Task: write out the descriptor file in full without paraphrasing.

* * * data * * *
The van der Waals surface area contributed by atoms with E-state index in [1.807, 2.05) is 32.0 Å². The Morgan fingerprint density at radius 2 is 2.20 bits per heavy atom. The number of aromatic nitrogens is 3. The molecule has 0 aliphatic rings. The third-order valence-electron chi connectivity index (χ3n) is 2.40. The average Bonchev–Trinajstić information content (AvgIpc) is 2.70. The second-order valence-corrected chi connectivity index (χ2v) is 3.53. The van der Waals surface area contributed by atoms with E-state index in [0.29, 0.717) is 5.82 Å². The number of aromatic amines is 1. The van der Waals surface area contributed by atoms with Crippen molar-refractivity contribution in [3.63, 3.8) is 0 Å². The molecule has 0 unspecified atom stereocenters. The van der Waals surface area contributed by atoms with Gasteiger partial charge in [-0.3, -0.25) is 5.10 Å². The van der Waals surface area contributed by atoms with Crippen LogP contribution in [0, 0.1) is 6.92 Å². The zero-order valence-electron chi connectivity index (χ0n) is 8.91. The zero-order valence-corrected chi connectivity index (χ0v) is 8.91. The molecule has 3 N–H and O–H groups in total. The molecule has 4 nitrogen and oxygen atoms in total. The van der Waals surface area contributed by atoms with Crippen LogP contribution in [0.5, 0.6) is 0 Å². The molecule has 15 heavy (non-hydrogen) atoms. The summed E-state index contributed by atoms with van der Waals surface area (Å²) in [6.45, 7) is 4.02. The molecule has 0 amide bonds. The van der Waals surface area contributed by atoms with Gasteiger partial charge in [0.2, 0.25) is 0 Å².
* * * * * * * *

The van der Waals surface area contributed by atoms with E-state index in [1.807, 2.05) is 32.0 Å². The Morgan fingerprint density at radius 2 is 2.20 bits per heavy atom. The number of aromatic nitrogens is 3. The molecule has 0 aliphatic rings. The third-order valence-electron chi connectivity index (χ3n) is 2.40. The average Bonchev–Trinajstić information content (AvgIpc) is 2.70. The second-order valence-corrected chi connectivity index (χ2v) is 3.53. The van der Waals surface area contributed by atoms with E-state index in [0.29, 0.717) is 5.82 Å². The number of aromatic amines is 1. The van der Waals surface area contributed by atoms with Crippen molar-refractivity contribution in [3.63, 3.8) is 0 Å². The molecule has 0 unspecified atom stereocenters. The van der Waals surface area contributed by atoms with Gasteiger partial charge in [-0.3, -0.25) is 5.10 Å². The van der Waals surface area contributed by atoms with Crippen LogP contribution in [0, 0.1) is 6.92 Å². The zero-order valence-electron chi connectivity index (χ0n) is 8.91. The zero-order valence-corrected chi connectivity index (χ0v) is 8.91. The molecule has 3 N–H and O–H groups in total. The molecule has 4 nitrogen and oxygen atoms in total. The van der Waals surface area contributed by atoms with Crippen LogP contribution in [0.5, 0.6) is 0 Å². The molecule has 15 heavy (non-hydrogen) atoms. The summed E-state index contributed by atoms with van der Waals surface area (Å²) in [6.45, 7) is 4.02. The molecule has 0 amide bonds. The van der Waals surface area contributed by atoms with Gasteiger partial charge in [0.2, 0.25) is 0 Å².